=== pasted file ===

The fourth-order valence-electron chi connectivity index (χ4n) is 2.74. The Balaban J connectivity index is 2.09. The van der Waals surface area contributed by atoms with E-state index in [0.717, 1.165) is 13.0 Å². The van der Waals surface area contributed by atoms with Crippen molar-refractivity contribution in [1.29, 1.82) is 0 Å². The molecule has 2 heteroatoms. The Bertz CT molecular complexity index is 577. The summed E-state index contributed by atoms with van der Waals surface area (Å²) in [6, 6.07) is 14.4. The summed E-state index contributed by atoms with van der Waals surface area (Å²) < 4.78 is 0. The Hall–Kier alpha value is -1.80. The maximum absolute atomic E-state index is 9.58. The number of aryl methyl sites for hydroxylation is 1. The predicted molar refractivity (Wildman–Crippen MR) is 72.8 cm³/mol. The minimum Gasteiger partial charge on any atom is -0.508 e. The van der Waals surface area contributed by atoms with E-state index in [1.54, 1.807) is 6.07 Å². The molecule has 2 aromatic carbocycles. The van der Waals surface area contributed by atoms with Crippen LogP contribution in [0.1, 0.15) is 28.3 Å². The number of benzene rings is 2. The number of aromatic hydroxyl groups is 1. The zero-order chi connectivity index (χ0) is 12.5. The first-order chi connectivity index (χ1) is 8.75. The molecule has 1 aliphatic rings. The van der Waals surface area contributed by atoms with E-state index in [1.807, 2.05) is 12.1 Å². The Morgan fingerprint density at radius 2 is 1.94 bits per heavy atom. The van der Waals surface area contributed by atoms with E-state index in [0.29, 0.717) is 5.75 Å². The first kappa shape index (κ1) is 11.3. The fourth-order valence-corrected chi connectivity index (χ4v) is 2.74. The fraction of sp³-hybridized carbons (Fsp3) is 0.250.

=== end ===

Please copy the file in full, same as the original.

The fourth-order valence-electron chi connectivity index (χ4n) is 2.74. The Balaban J connectivity index is 2.09. The van der Waals surface area contributed by atoms with E-state index in [0.717, 1.165) is 13.0 Å². The van der Waals surface area contributed by atoms with Crippen molar-refractivity contribution in [1.29, 1.82) is 0 Å². The molecule has 2 heteroatoms. The Bertz CT molecular complexity index is 577. The summed E-state index contributed by atoms with van der Waals surface area (Å²) in [6, 6.07) is 14.4. The summed E-state index contributed by atoms with van der Waals surface area (Å²) < 4.78 is 0. The Hall–Kier alpha value is -1.80. The maximum absolute atomic E-state index is 9.58. The number of aryl methyl sites for hydroxylation is 1. The predicted molar refractivity (Wildman–Crippen MR) is 72.8 cm³/mol. The minimum Gasteiger partial charge on any atom is -0.508 e. The van der Waals surface area contributed by atoms with E-state index in [1.54, 1.807) is 6.07 Å². The molecule has 2 aromatic carbocycles. The van der Waals surface area contributed by atoms with Crippen LogP contribution in [0.1, 0.15) is 28.3 Å². The number of benzene rings is 2. The number of aromatic hydroxyl groups is 1. The zero-order chi connectivity index (χ0) is 12.5. The first-order chi connectivity index (χ1) is 8.75. The molecule has 1 aliphatic rings. The van der Waals surface area contributed by atoms with E-state index in [1.807, 2.05) is 12.1 Å². The Morgan fingerprint density at radius 2 is 1.94 bits per heavy atom. The van der Waals surface area contributed by atoms with E-state index in [0.29, 0.717) is 5.75 Å². The first kappa shape index (κ1) is 11.3. The fourth-order valence-corrected chi connectivity index (χ4v) is 2.74. The fraction of sp³-hybridized carbons (Fsp3) is 0.250.